In the 1920s, Sempill began giving military secrets to the Japanese. Although his activities were uncovered by British Intelligence, Sempill was not prosecuted for spying and allowed to continue in public life. He was eventually forced to retire from the Royal Navy in 1941 after being discovered passing on secret material to Tokyo shortly before Japan declared war in the Pacific.


 John Lavery – Eileen in Primrose Yellow, 1926

Eileen Lavery

In 1919 Sempill married Eileen Marion Lavery, daughter of the Irish painter Sir John Lavery the WW1 War Artist. Eileen was Lavery’s only child. Shortly after giving birth and suffering from tuberculosis, Kathleen MacDermott, her mother, died in November 1891.

When her father took up permanent residence in London 1898. Eileen attended Holy Cross Convent School at Rochampton, and accompanied her father on his annual trips to Tangier before her marriage to James Dickinson in 1912. This marriage failed after the birth of their first child and Eileen and James divorced.


 John Lavery – R23 Type British Airships at Pulham St Mary, Norfolk, 1918

In 1920 Eileen married William Francis Forbes-Sempill, later Lord Sempill of Craigevar with whom she had two further children.

Their first daughter, Ann Moira, was born in 1920. Their second daughter, June Mary, was born in 1923, and was killed aged 18 as a result of enemy action on 11 May 1941 – the last day of the Blitz – at 15 Basil Street, London, just behind Harrods. She had been serving with the WVS Mobile Canteen Service. Eileen died in 1935.


 Eric Ravilious – Wood Engraved Trade Card for Dunbar Hay Ltd, 1938

Cecilia Dunbar Kilburn

Lord Sempill would remarry, Cecilia Alice Dunbar-Kilburn, the daughter of Bertram Edward Dunbar-Kilburn, a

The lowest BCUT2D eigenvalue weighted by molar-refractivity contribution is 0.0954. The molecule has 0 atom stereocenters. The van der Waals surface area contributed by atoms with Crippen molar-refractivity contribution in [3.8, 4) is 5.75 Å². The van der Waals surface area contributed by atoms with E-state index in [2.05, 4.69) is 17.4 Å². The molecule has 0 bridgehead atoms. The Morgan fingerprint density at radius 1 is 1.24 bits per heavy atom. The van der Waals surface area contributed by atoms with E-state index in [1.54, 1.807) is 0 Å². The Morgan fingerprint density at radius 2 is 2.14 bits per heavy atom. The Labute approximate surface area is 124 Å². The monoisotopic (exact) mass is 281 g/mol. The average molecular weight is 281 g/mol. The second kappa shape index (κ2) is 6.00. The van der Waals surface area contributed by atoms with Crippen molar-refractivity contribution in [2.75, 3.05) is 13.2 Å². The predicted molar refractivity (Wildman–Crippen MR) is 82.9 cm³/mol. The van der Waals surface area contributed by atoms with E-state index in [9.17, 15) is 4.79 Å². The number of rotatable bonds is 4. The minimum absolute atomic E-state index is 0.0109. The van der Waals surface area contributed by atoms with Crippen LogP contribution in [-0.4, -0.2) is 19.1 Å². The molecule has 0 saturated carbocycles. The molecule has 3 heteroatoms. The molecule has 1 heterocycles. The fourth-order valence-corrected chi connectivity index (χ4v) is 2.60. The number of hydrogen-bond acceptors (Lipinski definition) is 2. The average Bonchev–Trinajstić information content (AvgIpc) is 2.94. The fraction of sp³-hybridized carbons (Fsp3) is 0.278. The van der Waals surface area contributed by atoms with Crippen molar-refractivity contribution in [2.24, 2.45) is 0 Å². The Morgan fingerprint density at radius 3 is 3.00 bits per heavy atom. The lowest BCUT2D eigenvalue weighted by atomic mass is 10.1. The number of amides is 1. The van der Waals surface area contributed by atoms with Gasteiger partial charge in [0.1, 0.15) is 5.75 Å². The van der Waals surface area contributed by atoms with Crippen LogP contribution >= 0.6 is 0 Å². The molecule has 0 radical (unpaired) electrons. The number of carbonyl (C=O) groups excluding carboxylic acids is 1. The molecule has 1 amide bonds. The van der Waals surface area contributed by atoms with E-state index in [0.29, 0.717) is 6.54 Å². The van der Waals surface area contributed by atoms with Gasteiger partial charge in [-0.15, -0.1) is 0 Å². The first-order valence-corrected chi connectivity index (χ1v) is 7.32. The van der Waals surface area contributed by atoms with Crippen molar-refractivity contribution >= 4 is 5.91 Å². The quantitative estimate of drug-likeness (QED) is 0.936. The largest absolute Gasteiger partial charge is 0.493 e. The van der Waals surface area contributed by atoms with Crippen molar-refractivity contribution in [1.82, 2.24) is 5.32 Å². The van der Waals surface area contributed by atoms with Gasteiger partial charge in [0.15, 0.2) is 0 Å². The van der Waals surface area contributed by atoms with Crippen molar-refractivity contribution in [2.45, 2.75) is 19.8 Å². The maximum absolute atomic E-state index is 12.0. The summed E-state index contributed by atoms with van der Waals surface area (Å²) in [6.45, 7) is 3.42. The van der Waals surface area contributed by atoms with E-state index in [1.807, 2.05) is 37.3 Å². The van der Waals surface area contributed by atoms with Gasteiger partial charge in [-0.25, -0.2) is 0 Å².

patent agent.

Cecilia would open the shop ‘Dunbar Hay Ltd’ of 15 Albemarle Street, London W1. It was founded in 1936 with and Athole Hay and gave opportunities for graphic artists and students from the Royal College of Art. These included Eric Ravilious, Eric Bawden and Enid Marx, to show their designs, including furniture, furnishings, ceramics, fabrics, patterns. Ravilious designed the wood-engraved trade card for the shop, which closed in 1940 because of WW2

In 1947 Cecilia would publish a monograph on English pottery and china as part of the Britian in pictures series of books.


Sir Ewan Forbes, 11th Baronet

Sir Ewan Forbes of Craigievar, 11th Baronet (6 September 1912 – 12 September 1991) was a Scottish nobleman, general practitioner and farmer. Due to the presence of an intersex condition at birth, he was christened Elizabeth Forbes-Sempill, and officially registered as the youngest daughter of John, Lord Sempill. After an uncomfortable upbringing, he began living as a man at the start of his medical career in 1945. He formally re-registered his birth as male in 1952, adopting the name of “Ewan Forbes-Sempill”, and was married a month later.

In 1965, he stood to inherit his elder brother’s baronetcy, together with a large estate. This inheritance was challenged by his cousin, who argued that the re-registration was invalid; under this interpretation, Forbes would legally be considered a woman, and thus unable to inherit. The legal position was unclear, and it took three years before a ruling by the Court of Session was finally upheld by the Home Secretary, granting him the title.